Category Archives: environment

Citing scientific studies and the arrogance of ignorance

Image credit: Why Citing a Scientific Study Does Not Finish An Argument

One thing that gets me going (as readers here probably know) is the way scientific citations are cherry-picked and dragged in to support biased positions. It’s a common form of confirmation bias in the fluoridation debate. And I get even angrier when the perpetrators of this thoughtless and cherry-picking citations will then claim they “have science on their side.”

Parroting citations and (often unconnected) claims are not what science is about!

So I was very pleased to see this article Why Citing a Scientific Study Does Not Finish An Argument by Jonny Anomaly and Brian Boutwell at Quillette. They point out that throwing down a gauntlet like “actually, studies show . . . “ often kills the discussion:

“It’s hard to know what to say when people cite scientific studies to prove their point. Sometimes we know the study and its relative merits. But most of the time we just don’t know enough to confirm or refute the statement that the study is supposed to support. We are floating in a sea of information, and all we can do is flounder around for the nearest buoy to support a view that’s vaguely related to the conversation.”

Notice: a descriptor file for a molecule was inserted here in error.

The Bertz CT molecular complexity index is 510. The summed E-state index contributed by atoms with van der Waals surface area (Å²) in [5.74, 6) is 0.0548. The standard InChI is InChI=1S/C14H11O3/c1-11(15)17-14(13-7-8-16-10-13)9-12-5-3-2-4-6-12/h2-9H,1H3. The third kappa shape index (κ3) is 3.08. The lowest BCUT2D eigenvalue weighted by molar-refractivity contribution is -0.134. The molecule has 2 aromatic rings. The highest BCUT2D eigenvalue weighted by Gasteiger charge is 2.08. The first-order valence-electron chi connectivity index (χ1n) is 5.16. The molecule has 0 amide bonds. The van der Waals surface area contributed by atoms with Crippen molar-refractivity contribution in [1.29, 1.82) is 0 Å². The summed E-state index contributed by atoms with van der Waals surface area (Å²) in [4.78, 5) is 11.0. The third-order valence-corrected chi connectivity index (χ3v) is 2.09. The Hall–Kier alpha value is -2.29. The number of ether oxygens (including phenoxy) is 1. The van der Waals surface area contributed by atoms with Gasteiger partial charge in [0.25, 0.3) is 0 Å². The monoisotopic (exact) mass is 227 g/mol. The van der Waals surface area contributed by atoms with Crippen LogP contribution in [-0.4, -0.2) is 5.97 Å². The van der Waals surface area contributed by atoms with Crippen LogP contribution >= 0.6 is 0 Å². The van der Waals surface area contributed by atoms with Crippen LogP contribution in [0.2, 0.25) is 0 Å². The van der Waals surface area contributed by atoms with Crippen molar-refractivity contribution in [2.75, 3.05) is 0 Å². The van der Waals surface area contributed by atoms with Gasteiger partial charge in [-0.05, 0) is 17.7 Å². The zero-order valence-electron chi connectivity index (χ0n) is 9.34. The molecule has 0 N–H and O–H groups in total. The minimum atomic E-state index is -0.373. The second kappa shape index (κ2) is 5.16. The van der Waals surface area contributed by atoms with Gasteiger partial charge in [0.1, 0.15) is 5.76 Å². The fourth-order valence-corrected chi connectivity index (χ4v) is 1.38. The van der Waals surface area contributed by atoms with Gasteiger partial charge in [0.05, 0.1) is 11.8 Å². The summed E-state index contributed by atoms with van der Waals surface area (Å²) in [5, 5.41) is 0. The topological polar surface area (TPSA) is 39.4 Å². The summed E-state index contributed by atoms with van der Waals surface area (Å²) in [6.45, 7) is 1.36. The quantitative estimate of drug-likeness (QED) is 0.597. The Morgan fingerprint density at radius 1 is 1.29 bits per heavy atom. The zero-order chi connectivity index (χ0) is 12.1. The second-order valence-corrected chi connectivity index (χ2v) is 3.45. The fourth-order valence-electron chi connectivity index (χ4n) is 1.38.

I think this is why anti-fluoride propagandists rarely get challenged when they come out with their misinformed claims that fluoridation causes IQ loss, ADHD, hypothyroidism, etc. Their discussion partners are often not familiar enough with the scientific literature to challenge the claims. Of course 99 times out of 100 the propagandist is also completely unfamiliar with the literature and is simply parroting a claim they saw in one of their “nature news” newsletters, or similar. And surely throwing out citations one has never read is a clear example of the arrogance of ignorance.

The fact is: “All of us lack the time to understand more than a small fraction of scientific research.” But when the discussion partner is familiar with the cited studies the propagandist quickly lurches into a Gish Gallop – or deletes the online discussion and bans the person. Those of us who have entered into this debate with the motivation of clarifying the science will know what I am talking about.